Hanson’s MLB Debut Pitch F/X
By PWHjort | June 8, 2009
Update 06/08/2009: Velocity Chart Changed: more aesthetically pleasing.
I just finished compiling all the pitch f/x data for Tommy Hanson’s MLB debut so I could make a velocity chart and analyze his outing. Hanson’s final like was 6.0 IP (18 outs recorded), 7 runs (6 earned), 6 hits, 1 walk, 5 strikeouts, 1 double, 3 home runs, and 1 batter reached on an error on the infield.
And here is the velocity chart:
(The blue squares are fastballs, the yellow up-side down triangles are sliders, the orange diamonds are curveballs, and the maroon side-ways triangle is the change-up)
Tommy Hanson Velocity Chart
Now, for the raw data. Hanson threw 91 total pitches. He threw 55 fastballs, 16 curveballs, 19 sliders, and 1 change-up (a ball WAY outside to Prince Fielder). The average velocity of his fastball was 93.6 MPH. The average velocity of his curveball was 75.88 MPH. The average velocity of his slider was 88.0 MPH. And the change-up he threw clocked at 83 MPH. I’m wondering if that change-up was something that he wasn’t trying to do and the ball slipped out of his hand but it charted as a change-up. I don’t know, but it isn’t really important to the analysis.
There were 20 action pitches on Hanson’s fastball. 12 outs, 2 singles, 1 double, 3 home runs, 1 walk, and 1 batter reached on an error (J. J. Hardy courtesy of Yunel, though it was a tough play). Hitters posted a line of .316/.350/.842 off of his fastball. There were 3 action pitches on his curveball and they all resulted in outs. There were also 3 action pitches on his slider that also all resulted in outs. Of the 5 strikeouts he got, 3 were on his fastball. 2 of them were swinging and 1 was looking. The other 2 were swinging through his curveball.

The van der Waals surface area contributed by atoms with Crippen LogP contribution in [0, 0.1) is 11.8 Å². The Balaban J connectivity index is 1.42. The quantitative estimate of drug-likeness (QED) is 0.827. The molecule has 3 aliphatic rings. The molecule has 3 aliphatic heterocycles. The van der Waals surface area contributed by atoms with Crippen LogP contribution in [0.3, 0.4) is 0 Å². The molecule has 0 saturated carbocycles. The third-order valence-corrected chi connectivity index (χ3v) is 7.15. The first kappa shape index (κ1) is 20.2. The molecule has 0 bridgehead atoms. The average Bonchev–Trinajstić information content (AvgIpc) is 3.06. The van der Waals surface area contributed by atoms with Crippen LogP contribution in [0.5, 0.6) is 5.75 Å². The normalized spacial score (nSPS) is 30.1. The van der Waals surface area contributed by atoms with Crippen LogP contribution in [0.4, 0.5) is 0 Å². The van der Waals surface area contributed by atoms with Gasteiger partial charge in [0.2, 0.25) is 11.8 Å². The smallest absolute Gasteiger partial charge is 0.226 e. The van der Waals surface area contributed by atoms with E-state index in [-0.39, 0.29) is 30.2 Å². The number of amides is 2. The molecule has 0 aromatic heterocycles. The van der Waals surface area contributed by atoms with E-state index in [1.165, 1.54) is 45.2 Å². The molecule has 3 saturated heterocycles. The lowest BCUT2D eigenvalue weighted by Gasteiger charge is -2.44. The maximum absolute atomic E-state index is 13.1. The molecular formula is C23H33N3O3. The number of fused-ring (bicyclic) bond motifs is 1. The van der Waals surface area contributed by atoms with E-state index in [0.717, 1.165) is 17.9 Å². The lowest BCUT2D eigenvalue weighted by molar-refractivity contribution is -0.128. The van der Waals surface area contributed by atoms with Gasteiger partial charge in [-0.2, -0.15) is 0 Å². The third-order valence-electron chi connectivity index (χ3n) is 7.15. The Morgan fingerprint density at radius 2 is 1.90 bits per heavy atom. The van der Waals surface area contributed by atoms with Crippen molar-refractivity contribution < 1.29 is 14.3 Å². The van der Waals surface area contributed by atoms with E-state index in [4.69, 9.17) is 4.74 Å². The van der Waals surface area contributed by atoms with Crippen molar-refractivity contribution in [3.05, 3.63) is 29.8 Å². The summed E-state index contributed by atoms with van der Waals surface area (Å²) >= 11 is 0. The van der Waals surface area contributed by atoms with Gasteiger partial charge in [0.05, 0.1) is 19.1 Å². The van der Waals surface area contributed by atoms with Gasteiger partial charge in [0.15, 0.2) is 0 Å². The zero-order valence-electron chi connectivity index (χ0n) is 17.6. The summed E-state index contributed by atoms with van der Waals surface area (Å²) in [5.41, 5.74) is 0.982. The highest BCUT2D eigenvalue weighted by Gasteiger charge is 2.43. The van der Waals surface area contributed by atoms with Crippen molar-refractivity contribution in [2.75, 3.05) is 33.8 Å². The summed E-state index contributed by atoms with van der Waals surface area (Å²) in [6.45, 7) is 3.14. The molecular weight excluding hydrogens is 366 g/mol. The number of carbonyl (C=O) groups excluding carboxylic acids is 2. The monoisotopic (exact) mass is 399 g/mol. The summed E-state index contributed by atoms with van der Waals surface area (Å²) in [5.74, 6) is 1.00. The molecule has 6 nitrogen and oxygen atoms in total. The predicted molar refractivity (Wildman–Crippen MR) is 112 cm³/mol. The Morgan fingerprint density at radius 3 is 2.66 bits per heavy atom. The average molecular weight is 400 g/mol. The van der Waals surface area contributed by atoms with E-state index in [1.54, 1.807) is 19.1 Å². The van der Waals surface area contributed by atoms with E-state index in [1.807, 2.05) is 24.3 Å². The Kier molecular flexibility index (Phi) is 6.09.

So why was his fastball getting hit so hard? Well the velocity was certainly there with an average of 93.6 (that’s very fast). And just looking at the game you’ll see that the movement on his fastball was there. Not flat by any means.
3 of the times his fastball got hit were in 2 strike counts. A single was hit in a 1-2 count, the double was hit in a 2-2 count, and one of the homers was hit in an 0-2 count. I don’t know if this was the Management’s decision or David Ross’s decision or Tommy Hanson’s decision, but why throw a fastball 0-2 or 1-2? OK, it’s fine to throw a fastball 0-2 or 1-2, but probably not for a strike. David Ross kept calling for fastballs with 2 strikes on the hitter. I was thinking to myself, “0-2, go to the slider or 1-2, give ‘em the hook”, but the fastball kept on coming. Organizations frequently encourage young starters to throw more fastballs. Which I can’t really argue with. But after you’ve established your dominance with the fastball (in the words of Tim Lincecum ha.), there’s nothing wrong with throwing an 0-2 slider in the dirt or a 1-2 slider or curveball or whatever. You have pitches to waste. Anyway, after striking out Prince Fielder on a 95 MPH Fastball and Mat Gamel on a 96 MPH Fastball in the 2nd, it seemed like every time Hanson got 2 strikes he tended to favor the fastball. And it also seemed like he was over-throwing it, because it moved more. Into the right-handed hitters. And all 3 home runs were hit off right-handed hitters. The first home run was hit by Braun in a 1-0 count. And he’s Ryan Braun, every now and then he’ll hit one in a 1-0 count. One of the singles was hit in a 2-0 count. When you fall behind a hitter you frequently give up hits. At least it was …
Hanson’s MLB Debut Pitch F/X